For what it's worth, though, I asked my wife, and she agrees with your suggestion.  She says she sees me as having "a very inclusive art" that "looks outward" while I "mine (my) own heart for stories."  And again, having not thought much about it myself, I can say that I push away from the side of the singer-songwriter tradition that strikes me as self-referential to the point of being self-indulgent.  When I hear carelessly or intentionally esoteric lyrics from other artists, they piss me off.  I heard a Christian philosopher/thinker (I believe it was Greg Wolfe) say once something to the effect that the "particular" and the "universal" are two sides of the same coin.  If the "particular" voice is telling the truth, then others will see themselves in it.  Since then, in my songs, I try to tell the truth about my own life in such a way that something universally true about the human experience emerges.  
       I don't know if that makes me unique or if it means I'm adding anything to the tradition.  But that's at least what I see myself doing.  Hopefully, someday someone will think I've contributed something good to the tradition.  

More from your PR: “From the first chords of “When I Work Alone”—like the gentle swell of an orchestra tuning up—to the choir shouting “hallelujah!” and shaking the walls of some great cathedral in “The Death of Death,” you can tell that Kimbrough is doing what he loves.”  What might you be doing if you weren’t doing what you love?
Mold remediation?  Ha!  I had a nasty experience with mold in the basement of a house I rented, and the presence of so many scoundrels and manipulators in the mold remediation industry made me angry.  It took months, and I was sick, depressed, and at the end of my rope when I finally met someone who was honest and trustworthy.  I realized that God builds his Kingdom through the goodness and truth telling of hard working people.  I asked the guy if I could work for him part time if I couldn't make enough money in the music.  I kind of hope that I won't have to do that.  But I grew up in a blue-collar town, and I have such respect for hard-working people (and some experience with it), enough to know that I could do it and live a good life.  Heck, I might be a better musician, too.  
       Being a pastor has always been on my radar, too.  And I still might end up in seminary when I'm thirty-six and begin pastoring in my forties.  But I wanted to pursue music first, because it was where I felt God's pleasure the most.  (Chariots of Fire was a big influence on me in general, my dad's favorite movie).

You’ve said that “Things That Canʼt Be Taught leads the listener through a soundscape reminiscent of an early Tom Waits record, rooted in the pre-rock-era jazz, folk, and soul music of the American South.”  Why do you think that the “music of the American South” is important?  What do we risk losing by neglecting the “pre-rock era”?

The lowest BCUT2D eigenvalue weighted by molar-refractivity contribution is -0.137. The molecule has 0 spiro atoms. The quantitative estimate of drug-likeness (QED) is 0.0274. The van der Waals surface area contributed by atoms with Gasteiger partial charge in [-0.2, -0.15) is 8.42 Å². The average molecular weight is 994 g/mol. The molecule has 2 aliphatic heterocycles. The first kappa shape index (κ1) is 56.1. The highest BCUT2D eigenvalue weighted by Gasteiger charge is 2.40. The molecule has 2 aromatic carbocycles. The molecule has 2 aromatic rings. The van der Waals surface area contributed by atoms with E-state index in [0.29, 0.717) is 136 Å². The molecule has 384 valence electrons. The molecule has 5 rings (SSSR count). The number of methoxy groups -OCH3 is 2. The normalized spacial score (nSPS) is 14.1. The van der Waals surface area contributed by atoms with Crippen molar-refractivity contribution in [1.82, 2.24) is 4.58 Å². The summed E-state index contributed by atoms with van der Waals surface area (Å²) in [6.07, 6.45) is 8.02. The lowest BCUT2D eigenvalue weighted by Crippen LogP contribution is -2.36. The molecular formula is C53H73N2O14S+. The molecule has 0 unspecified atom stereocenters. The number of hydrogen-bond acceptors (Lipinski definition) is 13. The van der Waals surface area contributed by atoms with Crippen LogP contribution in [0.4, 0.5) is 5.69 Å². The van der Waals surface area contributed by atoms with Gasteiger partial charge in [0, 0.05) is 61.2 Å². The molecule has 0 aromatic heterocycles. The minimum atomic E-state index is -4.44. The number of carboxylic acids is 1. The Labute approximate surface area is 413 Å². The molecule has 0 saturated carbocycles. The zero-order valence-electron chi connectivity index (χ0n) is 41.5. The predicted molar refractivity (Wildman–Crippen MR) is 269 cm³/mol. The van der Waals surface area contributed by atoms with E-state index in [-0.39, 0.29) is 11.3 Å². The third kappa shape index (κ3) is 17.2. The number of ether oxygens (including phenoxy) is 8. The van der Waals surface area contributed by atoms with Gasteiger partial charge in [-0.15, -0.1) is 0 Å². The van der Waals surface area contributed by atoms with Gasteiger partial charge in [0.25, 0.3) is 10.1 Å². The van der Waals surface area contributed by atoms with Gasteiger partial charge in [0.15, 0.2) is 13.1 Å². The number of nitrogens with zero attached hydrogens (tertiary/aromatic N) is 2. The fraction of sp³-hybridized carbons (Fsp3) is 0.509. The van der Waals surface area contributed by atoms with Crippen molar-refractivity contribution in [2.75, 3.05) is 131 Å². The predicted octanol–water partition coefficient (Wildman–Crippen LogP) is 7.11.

Well, let me say a few obvious things first.  The South is where all the good American music came from.  That's a bit of an exaggeration, but only a bit of one.  Blues, jazz, Gospel, and rock--basically all of the important musical forms in American culture--have their roots in the South or Southern musicians.  The rest of the world, from the Beatles on, have just been trying to sound like poor folks from Mississippi.  
       I think this is because beauty in music and art almost always come as the fruit of suffering.  It's a flower growing out of a grave or honey from a lion's rotting carcass.  It's damned frustrating, and I wish it wasn't this way so I could live an easy life.  But the best of beauty only comes when we suffer.  (There's a parallel between the aesthetic and ethical world here, too: the kindest, wisest, most glorious humans I've known were people who suffered a lot).
       The South has suffered, particularly the African American community, brought over as slaves, still racked by generationally entrenched poverty.  (I've often thought there was a kindred spirit between Mississippi and Russia--both places of immense suffering, and both producing some of the best writers and musicians the world has known.)  And out of that hot, humid, awful, ugly place where human sin has done so much damage, some of the best music in the world has emerged.  It's like God's gift to the suffering--beautiful, powerful music.  
       I think the danger in neglecting the pre-rock era, (or maybe it'd be better to call it the "pre-mass-media" era) is forgetting that there's no end-around suffering that produces the same kind of heart-wrenching, gut-grabbing beautiful music.  I mean, listen to top-forty radio today: It's riddled with the anthems of people who don't know what suffering is; made by kids who were raised in privilege and the worst thing that ever happened to them was a girl dumped them.  It rings empty.  It's not even fair to malign their music, because they're doing the best they can.  And to some degree, I'd put myself in that camp, as well.  My whole generation spends way too much energy avoiding pain.  Our privilege is the greatest enemy of our music.